We should be under no illusion: this legal uncertainty does not serve the interests of our planet or its people. It will not even serve the UK’s own interests. And it will certainly not deliver the promised slogans of change that were touted in the 2016 referendum. Transnational corporations and technological developments move swiftly across borders. Governments can barely keep up with them as it is. Rhetoric about being the “greenest government ever” will not be what stands up against polluters in our courts after March 29.  

We should re-double our collective efforts to address the root causes which led to the vote to leave the EU. These causes are not unique to the UK. And they will only be exacerbated if we don’t head off the interconnected environmental crises humanity faces on a planetary scale.

We should be building on, rather than dismantling existing international legal systems to address these new and emerging challenges. Doing so gives us our only chance of securing an ecologically just and viable future for all.

Edited by Luke Lythgoe

2 Responses to “We share one planet. Brexit won’t help us save it”

  • I have practised environmental law in the UK since the early 1980s, and fully endorse the thrust of what Susan Shaw says. The UK has to collaborate with global partners to ensure that the necessary action is taken to minimise and eventually stop future global warming, and that necessarily means agreeing to regulations that spread the burden of that action fairly across all participants.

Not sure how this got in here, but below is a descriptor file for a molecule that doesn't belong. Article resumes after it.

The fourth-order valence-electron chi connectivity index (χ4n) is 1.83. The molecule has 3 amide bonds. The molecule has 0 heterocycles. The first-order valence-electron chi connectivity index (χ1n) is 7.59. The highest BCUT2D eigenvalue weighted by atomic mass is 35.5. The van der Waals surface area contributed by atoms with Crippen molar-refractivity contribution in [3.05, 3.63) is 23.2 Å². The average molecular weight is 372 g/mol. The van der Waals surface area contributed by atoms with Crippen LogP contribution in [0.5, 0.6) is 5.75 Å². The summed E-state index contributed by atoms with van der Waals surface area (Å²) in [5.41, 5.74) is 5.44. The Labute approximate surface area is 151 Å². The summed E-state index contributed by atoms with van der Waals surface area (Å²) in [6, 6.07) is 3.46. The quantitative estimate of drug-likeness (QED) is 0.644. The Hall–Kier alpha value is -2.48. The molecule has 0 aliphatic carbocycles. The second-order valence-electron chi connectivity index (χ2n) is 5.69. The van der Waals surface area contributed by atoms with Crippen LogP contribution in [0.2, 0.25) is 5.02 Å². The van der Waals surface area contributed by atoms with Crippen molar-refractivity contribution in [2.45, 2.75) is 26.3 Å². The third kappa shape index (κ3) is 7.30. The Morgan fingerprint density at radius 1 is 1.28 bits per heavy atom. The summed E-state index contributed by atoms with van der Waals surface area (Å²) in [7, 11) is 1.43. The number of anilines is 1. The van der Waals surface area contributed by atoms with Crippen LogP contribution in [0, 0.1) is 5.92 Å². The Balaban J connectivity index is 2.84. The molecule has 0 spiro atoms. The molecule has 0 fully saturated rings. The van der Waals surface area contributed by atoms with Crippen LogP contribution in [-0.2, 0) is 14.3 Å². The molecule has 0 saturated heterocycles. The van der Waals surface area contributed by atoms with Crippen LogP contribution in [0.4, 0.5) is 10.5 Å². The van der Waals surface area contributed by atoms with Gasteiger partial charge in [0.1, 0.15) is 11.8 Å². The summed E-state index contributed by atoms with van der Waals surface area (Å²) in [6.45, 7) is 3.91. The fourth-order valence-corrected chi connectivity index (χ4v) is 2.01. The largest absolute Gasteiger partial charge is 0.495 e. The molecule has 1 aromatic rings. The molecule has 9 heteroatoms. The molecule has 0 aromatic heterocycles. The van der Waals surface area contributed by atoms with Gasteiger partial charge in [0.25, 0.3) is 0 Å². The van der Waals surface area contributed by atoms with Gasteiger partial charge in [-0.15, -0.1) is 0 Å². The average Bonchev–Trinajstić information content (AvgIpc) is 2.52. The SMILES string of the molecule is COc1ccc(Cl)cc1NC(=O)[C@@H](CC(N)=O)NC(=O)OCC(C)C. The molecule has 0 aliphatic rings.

Nevertheless, in relation to Brexit, I can’t help being somewhat ambivalent. Those most determined on our leaving the EU seem to include a very high proportion of people who see all regulation as a choke on industry and therefore bad, and among them are an even higher proportion of the UK’s climate change deniers. If such people were to form a future UK government, I would be delighted if environmental regulation was fixed solely by the EU, and that we had no option but to comply with it.

    But of course I would far prefer that the UK became a global leader in showing the political courage to act decisively against global warming, and in developing the new technologies needed. We could indeed perform that role very well, but unless and until I can have confidence that we will do so, I would rather keep this environmental issue separate from fighting Brexit.

  • Neither EU environmental policies and laws, nor the UK’s implementation of them, are by any means perfect. But as an environmental consultant working at the intersection of environmental policy and industry, I agree with Susan Shaw that this cannot be separated from the brexit debate. Those who talk of a green brexit are not being realistic about the resources available to the UK, its room for manoeuvre in environmental regulation and its potential to influence the world of the 21st Century. We would not have BAT reference documents and REACH without pan-European institutions and pan-European regulatory systems. Collaboration among individual states each supporting its own individual regulations would not have the same impetus. And the scale of the EU as a market for incoming goods allows REACH to have become the leading global chemical regulatory system (despite being more stringent than most) in a way that a UK version could not, even if it were somehow “better”. Environmental protection will lose massively if the UK leaves the EU, in many ways.